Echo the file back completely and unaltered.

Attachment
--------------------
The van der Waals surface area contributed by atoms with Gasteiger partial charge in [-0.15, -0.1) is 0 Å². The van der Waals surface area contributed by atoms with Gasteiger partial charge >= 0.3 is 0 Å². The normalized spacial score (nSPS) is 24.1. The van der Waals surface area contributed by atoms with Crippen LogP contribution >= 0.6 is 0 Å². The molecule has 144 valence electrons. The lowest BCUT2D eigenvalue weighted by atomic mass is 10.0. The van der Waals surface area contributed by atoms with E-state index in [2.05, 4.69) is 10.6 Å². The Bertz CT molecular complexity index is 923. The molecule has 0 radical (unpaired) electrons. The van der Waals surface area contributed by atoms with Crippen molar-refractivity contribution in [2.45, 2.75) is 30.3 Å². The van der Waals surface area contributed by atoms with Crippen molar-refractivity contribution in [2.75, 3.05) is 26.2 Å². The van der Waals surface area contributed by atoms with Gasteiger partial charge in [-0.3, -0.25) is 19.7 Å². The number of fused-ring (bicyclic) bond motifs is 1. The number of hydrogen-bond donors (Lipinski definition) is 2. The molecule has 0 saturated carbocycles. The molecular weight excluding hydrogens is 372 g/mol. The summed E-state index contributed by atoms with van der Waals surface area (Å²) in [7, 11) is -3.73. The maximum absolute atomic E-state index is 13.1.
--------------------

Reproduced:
The van der Waals surface area contributed by atoms with Gasteiger partial charge in [-0.15, -0.1) is 0 Å². The van der Waals surface area contributed by atoms with Gasteiger partial charge >= 0.3 is 0 Å². The normalized spacial score (nSPS) is 24.1. The van der Waals surface area contributed by atoms with Crippen LogP contribution >= 0.6 is 0 Å². The molecule has 144 valence electrons. The lowest BCUT2D eigenvalue weighted by atomic mass is 10.0. The van der Waals surface area contributed by atoms with E-state index in [2.05, 4.69) is 10.6 Å². The Bertz CT molecular complexity index is 923. The molecule has 0 radical (unpaired) electrons. The van der Waals surface area contributed by atoms with Crippen molar-refractivity contribution in [2.45, 2.75) is 30.3 Å². The van der Waals surface area contributed by atoms with Crippen molar-refractivity contribution in [2.75, 3.05) is 26.2 Å². The van der Waals surface area contributed by atoms with Gasteiger partial charge in [-0.3, -0.25) is 19.7 Å². The number of fused-ring (bicyclic) bond motifs is 1. The number of hydrogen-bond donors (Lipinski definition) is 2. The molecule has 0 saturated carbocycles. The molecular weight excluding hydrogens is 372 g/mol. The summed E-state index contributed by atoms with van der Waals surface area (Å²) in [7, 11) is -3.73. The maximum absolute atomic E-state index is 13.1.